Tony Atkinson has died

by Ingrid Robeyns on January 3, 2017

2017 started off badly, with the death of Tony Atkinson – the most important economist working on inequality, poverty (in affluent societies), the economics of the welfare state, and ‘optimal taxation’. Academics who have known Atkinson have lost one of the most humane, wise and gentle of their colleagues, who was genuinely caring about other people in his work as well as in his interactions with them.

The world at large has lost a wise welfare economist who was the Godfather of modern inequality analysis and therefore (and for other reasons) should have received the Nobel Prize. Without his work, inequality metrics and knowledge on social security mechanisms wouldn’t be what they are now; he continued working on normative welfare economics throughout the decades in which it wasn’t fashionable at all (I am not sure it is fashionable again, but at least I hope that the recent hugely popular and influential work by Thomas Piketty has improved the status of inequality analysis among economists.)

Atkinson’s work on how to effectively protect the poor and decrease inequalities will be badly needed in the years to come, so luckily he has left us a goldmine of scholarly papers and academic books, including most recently Inequality: What can be done? which doesn’t require an economics degree to be understood.

For Thomas Piketty’s obituary of Atkinson, see here.

Columbia and grad student unionization

by Henry on January 3, 2017

It’s not surprising that businesses are likely to take advantage of the incoming Trump administration’s hostility to unions. It’s infuriating that some academic institutions are looking to do the same. Graduate students in Columbia University just voted to organize, citing frustrations with late pay, poor working conditions and so on. The university administration is looking to challenge the vote before the National Labor Relations Board on transparently specious grounds.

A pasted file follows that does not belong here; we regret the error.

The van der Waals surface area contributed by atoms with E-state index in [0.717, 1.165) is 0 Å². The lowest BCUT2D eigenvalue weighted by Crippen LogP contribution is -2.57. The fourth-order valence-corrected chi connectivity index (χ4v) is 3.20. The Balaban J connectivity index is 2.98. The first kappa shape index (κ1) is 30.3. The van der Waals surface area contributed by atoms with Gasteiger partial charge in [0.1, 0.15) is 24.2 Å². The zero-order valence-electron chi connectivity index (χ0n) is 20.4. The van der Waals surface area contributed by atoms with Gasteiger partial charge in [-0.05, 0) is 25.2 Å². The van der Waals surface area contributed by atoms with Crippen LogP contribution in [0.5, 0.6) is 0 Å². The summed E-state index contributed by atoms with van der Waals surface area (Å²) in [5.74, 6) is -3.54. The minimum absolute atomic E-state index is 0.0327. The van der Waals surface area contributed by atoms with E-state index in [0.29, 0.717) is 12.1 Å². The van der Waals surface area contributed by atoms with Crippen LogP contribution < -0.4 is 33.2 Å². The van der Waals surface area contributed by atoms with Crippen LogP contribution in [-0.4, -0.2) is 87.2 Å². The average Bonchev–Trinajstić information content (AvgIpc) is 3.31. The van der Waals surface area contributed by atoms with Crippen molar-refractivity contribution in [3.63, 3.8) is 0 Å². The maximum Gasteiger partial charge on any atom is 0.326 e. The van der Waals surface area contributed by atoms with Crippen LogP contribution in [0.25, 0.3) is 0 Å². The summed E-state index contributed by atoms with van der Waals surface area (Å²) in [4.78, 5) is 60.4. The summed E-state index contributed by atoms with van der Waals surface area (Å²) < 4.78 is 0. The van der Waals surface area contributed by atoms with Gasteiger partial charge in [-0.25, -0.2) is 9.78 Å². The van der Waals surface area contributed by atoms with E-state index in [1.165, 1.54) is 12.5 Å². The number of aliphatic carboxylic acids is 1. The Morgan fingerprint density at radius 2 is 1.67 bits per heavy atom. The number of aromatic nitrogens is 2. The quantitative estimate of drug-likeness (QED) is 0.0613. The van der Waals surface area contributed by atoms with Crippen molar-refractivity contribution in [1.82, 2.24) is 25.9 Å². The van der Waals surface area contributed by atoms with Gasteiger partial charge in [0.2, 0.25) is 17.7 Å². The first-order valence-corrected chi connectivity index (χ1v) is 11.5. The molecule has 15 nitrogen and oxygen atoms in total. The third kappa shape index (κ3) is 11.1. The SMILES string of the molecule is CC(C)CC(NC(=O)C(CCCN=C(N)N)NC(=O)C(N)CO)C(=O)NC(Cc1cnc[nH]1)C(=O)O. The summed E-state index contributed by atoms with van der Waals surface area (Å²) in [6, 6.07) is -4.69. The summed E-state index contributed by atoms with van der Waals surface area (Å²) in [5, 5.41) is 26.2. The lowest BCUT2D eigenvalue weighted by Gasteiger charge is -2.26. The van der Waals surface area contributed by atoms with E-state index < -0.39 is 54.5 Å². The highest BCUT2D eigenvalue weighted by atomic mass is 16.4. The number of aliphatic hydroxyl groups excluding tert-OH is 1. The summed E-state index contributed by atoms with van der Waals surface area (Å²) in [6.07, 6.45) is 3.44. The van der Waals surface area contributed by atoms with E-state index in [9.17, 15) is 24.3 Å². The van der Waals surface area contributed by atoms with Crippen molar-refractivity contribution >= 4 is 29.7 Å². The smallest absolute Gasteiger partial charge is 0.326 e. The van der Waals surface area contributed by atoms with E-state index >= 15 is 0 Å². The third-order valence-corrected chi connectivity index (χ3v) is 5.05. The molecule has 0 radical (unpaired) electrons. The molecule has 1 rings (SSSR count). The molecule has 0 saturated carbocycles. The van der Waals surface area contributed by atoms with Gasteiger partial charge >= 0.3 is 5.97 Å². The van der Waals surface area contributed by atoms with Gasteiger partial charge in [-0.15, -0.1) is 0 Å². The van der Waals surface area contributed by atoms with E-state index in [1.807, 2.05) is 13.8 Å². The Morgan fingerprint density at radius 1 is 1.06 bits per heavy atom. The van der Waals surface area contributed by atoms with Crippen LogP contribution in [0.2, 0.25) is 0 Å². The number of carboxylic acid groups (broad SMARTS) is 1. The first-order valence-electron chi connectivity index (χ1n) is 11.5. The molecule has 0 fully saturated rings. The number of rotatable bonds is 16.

In its objections, Columbia said that during the election, “known union agents” stood within 100 feet of a polling place — an area voters had to pass through in order to vote — and had conversations with eligible voters. Columbia also faulted the regional body of the N.L.R.B., saying a last-minute decision not to require voters to present identification might have allowed ineligible voters to cast ballots. Columbia said a board representative improperly removed an election observer.

Given that there was a 2-1 majority in favor of unionization, this argument is, bluntly, horseshit. There are no plausible grounds for thinking that the vote would have gone differently had there not been “known union agents” (whatever that might mean) within 100 feet of voting, nor that there was voter fraud. This is nothing more and nothing less than Columbia deciding to take advantage of a new presidential administration, and an NLRB where an incoming majority of board members will see their mission as gutting the union movement through whatever means and cases present themselves.

At the moment, there appears to be a Facebook petition but I don’t use Facebook. I hope very much that Columbia faculty members put pressure on the university administration to reverse this shameful decision. If the leaders of the unionization effort want support from non-Columbia faculty members (and non-Columbia people more generally), I hope they get that too (and will try to provide updates should there be further information).